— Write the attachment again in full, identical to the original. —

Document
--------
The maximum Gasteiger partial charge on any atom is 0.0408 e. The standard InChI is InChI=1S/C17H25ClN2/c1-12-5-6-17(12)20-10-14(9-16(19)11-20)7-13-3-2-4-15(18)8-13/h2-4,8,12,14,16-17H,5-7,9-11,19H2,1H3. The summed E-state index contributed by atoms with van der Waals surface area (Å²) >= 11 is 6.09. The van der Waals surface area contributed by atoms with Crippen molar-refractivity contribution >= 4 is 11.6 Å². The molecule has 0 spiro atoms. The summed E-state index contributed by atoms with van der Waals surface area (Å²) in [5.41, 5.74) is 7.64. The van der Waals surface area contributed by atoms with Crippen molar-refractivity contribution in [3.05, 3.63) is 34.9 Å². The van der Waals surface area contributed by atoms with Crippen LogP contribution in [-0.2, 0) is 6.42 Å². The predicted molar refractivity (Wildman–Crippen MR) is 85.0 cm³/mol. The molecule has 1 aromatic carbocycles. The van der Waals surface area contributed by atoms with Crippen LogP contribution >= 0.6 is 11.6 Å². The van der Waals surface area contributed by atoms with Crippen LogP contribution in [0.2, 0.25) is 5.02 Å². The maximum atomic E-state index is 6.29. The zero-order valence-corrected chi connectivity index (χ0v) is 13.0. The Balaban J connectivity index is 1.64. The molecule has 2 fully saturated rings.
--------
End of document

The maximum Gasteiger partial charge on any atom is 0.0408 e. The standard InChI is InChI=1S/C17H25ClN2/c1-12-5-6-17(12)20-10-14(9-16(19)11-20)7-13-3-2-4-15(18)8-13/h2-4,8,12,14,16-17H,5-7,9-11,19H2,1H3. The summed E-state index contributed by atoms with van der Waals surface area (Å²) >= 11 is 6.09. The van der Waals surface area contributed by atoms with Crippen molar-refractivity contribution >= 4 is 11.6 Å². The molecule has 0 spiro atoms. The summed E-state index contributed by atoms with van der Waals surface area (Å²) in [5.41, 5.74) is 7.64. The van der Waals surface area contributed by atoms with Crippen molar-refractivity contribution in [3.05, 3.63) is 34.9 Å². The van der Waals surface area contributed by atoms with Crippen LogP contribution in [-0.2, 0) is 6.42 Å². The predicted molar refractivity (Wildman–Crippen MR) is 85.0 cm³/mol. The molecule has 1 aromatic carbocycles. The van der Waals surface area contributed by atoms with Crippen LogP contribution >= 0.6 is 11.6 Å². The van der Waals surface area contributed by atoms with Crippen LogP contribution in [0.2, 0.25) is 5.02 Å². The maximum atomic E-state index is 6.29. The zero-order valence-corrected chi connectivity index (χ0v) is 13.0. The Balaban J connectivity index is 1.64. The molecule has 2 fully saturated rings.